Where should industry turn for leaders with science, technology, engineering, and math know-how? The same place it can turn for countless other skills: to military officers.
A recent piece at Forbes.com highlights a recent study of the educational background of top CEOs that points to the stellar STEM experience held by four-star military officers. The key takeaway: Military leaders, on average, have a stellar STEM background compared with leaders in other fields.
Why? First, about a third of the four-star leaders featured held undergraduate degrees in STEM fields. Second, many of those who didn’t attended service academies for their undergraduate education, meaning they were required to take more STEM courses than most leaders-to-be at other institutions.
What does this have to do with you and your career path? Consider these quick points:
- Don’t skimp on STEM. Employers want fundamental STEM skills, even in jobs where those skills aren’t the primary day-to-day focus. Not every applicant has those skills: If your time in uniform, at a service academy or in another setting, has helped you to acquire this knowledge, be sure to highlight it as part of your application materials.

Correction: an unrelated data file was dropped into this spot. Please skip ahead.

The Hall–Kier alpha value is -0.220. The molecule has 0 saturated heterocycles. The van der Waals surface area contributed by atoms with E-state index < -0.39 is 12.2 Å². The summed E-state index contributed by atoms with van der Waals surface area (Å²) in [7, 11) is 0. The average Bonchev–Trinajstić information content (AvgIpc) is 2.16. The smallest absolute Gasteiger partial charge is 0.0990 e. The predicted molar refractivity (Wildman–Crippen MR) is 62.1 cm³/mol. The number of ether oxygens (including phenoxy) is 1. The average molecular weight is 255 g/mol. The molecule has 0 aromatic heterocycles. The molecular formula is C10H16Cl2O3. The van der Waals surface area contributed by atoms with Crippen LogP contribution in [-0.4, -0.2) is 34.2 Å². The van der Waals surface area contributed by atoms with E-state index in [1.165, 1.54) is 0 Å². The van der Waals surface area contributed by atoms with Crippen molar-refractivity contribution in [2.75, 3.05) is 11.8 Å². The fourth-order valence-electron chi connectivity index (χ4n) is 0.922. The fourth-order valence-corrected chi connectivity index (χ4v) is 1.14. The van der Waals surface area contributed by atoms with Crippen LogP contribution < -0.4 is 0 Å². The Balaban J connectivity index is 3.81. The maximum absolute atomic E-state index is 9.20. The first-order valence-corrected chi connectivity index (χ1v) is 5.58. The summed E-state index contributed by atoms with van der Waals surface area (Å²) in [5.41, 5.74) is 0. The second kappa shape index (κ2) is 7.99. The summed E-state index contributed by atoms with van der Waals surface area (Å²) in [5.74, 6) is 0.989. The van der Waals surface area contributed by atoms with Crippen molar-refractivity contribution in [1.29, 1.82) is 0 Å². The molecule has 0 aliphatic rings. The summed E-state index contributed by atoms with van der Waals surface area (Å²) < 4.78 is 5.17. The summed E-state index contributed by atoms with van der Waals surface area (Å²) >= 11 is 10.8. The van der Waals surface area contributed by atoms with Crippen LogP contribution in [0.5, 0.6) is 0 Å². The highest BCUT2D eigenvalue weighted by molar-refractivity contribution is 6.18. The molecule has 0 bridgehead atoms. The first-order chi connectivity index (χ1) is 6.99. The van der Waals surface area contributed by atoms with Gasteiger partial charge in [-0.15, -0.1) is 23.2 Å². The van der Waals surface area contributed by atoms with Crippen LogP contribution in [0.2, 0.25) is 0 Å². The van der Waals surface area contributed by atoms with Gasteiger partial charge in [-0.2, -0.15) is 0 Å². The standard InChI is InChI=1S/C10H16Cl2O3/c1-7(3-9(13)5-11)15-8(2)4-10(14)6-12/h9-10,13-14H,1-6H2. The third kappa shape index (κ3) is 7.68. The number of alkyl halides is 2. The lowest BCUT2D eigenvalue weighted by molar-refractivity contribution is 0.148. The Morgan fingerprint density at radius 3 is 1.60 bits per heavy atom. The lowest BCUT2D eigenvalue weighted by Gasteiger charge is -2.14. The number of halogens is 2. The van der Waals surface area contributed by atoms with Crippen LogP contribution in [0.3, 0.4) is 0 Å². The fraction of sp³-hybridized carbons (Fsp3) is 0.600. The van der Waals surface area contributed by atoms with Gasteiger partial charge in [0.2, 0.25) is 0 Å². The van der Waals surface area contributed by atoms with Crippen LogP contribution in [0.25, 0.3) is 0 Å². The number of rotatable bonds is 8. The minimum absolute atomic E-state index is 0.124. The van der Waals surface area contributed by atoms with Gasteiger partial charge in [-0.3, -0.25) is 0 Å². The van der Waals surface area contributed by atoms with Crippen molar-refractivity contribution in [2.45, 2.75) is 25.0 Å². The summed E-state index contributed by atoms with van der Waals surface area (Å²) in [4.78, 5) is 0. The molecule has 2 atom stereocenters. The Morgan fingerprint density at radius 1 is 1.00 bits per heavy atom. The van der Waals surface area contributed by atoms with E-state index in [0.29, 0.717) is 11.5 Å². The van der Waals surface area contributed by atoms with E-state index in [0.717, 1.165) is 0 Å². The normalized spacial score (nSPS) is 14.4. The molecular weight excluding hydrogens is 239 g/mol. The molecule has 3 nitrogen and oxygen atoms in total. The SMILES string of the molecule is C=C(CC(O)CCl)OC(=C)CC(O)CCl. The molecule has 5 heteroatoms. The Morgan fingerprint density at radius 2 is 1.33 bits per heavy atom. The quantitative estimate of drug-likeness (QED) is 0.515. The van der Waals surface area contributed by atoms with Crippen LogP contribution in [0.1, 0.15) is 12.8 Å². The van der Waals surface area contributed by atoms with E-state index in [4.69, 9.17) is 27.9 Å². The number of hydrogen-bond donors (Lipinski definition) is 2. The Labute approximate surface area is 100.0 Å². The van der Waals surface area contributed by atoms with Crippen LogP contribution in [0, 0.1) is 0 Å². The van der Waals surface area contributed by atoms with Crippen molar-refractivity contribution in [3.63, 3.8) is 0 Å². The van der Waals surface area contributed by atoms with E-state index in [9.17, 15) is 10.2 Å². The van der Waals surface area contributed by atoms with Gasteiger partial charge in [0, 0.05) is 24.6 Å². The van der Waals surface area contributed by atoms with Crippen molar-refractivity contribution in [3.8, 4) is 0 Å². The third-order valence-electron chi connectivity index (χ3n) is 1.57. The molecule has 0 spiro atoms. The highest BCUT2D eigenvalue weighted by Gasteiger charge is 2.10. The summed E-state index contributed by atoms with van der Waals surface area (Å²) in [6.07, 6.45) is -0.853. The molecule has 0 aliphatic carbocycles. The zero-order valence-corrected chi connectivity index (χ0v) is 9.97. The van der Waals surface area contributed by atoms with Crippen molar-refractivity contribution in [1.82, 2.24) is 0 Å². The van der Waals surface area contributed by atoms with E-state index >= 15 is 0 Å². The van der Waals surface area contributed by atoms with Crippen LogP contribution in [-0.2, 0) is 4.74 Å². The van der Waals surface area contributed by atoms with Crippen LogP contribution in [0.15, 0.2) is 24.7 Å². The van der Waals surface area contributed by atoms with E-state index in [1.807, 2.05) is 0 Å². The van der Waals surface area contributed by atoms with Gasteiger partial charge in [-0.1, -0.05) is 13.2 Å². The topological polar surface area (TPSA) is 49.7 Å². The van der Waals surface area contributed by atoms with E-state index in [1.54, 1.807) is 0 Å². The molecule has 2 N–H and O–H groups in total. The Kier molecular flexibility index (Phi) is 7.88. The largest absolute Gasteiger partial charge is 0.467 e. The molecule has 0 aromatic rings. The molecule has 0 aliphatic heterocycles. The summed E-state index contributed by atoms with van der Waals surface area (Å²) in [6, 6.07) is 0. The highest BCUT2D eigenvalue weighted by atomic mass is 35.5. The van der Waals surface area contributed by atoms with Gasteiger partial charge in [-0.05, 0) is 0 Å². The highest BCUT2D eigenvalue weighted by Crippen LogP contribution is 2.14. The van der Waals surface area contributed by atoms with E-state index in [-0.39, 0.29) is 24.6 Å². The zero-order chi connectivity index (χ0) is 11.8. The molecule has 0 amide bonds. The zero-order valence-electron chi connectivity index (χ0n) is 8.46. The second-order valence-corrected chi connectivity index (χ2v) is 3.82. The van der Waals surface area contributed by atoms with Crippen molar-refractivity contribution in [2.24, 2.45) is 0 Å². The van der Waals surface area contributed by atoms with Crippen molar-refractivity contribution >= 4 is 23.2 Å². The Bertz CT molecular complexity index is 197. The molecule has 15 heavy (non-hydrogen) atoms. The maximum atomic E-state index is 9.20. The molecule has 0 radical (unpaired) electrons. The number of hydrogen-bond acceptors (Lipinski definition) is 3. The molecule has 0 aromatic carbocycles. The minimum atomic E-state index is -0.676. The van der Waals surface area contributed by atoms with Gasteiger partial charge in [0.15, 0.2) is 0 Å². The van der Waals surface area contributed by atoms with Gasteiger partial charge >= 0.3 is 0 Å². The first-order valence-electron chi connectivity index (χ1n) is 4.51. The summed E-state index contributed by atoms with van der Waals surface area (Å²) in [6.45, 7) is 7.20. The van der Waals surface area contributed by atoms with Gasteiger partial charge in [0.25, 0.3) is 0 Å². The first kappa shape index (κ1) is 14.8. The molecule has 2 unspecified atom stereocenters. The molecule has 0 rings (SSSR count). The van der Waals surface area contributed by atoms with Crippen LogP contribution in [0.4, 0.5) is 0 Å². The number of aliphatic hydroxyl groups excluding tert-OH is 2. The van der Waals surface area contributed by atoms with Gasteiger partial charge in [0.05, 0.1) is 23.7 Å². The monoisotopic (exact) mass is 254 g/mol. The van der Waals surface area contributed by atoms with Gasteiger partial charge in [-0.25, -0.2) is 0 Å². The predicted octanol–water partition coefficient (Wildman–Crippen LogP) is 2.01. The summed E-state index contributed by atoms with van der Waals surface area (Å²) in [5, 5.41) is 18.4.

- Know your whole skill set. It’s not just STEM classes that may go unnoticed as you prepare your résumé. Chances are you’ve overlooked some leadership course or other training that highlights knowledge a prospective employer might appreciate. Go over your records to jog your memory, if needed.
- Get some help. Not sure what STEM skills or other materials belong on your résumé? MOAA’s experts can help. Click here to learn more about MOAA Career Center member benefits, including career consulting and résumé critiques for Premium and Life members. You’ll also find plenty of guidance in MOAA’s Marketing Yourself for a Second Career
Looking to engage with recruiters and talent acquisition professionals in STEM fields? Register now to attend MOAA’s 2019 Military and Veteran Networking Forum and Hiring Event, set for Sept. 19 at the National Air and Space Museum in Washington, D.C.